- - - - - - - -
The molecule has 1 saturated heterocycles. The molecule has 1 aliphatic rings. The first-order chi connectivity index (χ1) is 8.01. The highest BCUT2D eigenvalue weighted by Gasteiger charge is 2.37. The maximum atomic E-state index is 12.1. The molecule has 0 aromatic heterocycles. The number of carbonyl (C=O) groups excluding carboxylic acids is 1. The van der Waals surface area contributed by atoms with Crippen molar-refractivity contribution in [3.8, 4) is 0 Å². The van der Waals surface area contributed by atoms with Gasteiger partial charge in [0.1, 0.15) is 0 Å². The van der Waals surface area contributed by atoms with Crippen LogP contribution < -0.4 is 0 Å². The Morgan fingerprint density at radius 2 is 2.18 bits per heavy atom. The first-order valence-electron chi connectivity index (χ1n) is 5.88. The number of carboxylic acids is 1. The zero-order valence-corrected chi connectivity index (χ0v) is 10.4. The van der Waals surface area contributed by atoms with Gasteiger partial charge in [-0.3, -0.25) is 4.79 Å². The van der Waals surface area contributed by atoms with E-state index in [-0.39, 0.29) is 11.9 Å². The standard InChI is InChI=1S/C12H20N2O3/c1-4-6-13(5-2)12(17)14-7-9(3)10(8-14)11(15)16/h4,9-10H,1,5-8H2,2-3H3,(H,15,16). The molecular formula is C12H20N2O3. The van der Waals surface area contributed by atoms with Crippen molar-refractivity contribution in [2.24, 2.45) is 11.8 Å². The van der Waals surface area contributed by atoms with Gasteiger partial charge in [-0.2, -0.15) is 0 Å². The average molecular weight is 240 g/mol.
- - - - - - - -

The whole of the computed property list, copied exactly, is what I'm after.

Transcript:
The molecule has 1 saturated heterocycles. The molecule has 1 aliphatic rings. The first-order chi connectivity index (χ1) is 8.01. The highest BCUT2D eigenvalue weighted by Gasteiger charge is 2.37. The maximum atomic E-state index is 12.1. The molecule has 0 aromatic heterocycles. The number of carbonyl (C=O) groups excluding carboxylic acids is 1. The van der Waals surface area contributed by atoms with Crippen molar-refractivity contribution in [3.8, 4) is 0 Å². The van der Waals surface area contributed by atoms with Gasteiger partial charge in [0.1, 0.15) is 0 Å². The van der Waals surface area contributed by atoms with Crippen LogP contribution < -0.4 is 0 Å². The Morgan fingerprint density at radius 2 is 2.18 bits per heavy atom. The first-order valence-electron chi connectivity index (χ1n) is 5.88. The number of carboxylic acids is 1. The zero-order valence-corrected chi connectivity index (χ0v) is 10.4. The van der Waals surface area contributed by atoms with Gasteiger partial charge in [-0.3, -0.25) is 4.79 Å². The van der Waals surface area contributed by atoms with E-state index in [-0.39, 0.29) is 11.9 Å². The standard InChI is InChI=1S/C12H20N2O3/c1-4-6-13(5-2)12(17)14-7-9(3)10(8-14)11(15)16/h4,9-10H,1,5-8H2,2-3H3,(H,15,16). The molecular formula is C12H20N2O3. The van der Waals surface area contributed by atoms with Crippen molar-refractivity contribution in [2.24, 2.45) is 11.8 Å². The van der Waals surface area contributed by atoms with Gasteiger partial charge in [-0.2, -0.15) is 0 Å². The average molecular weight is 240 g/mol.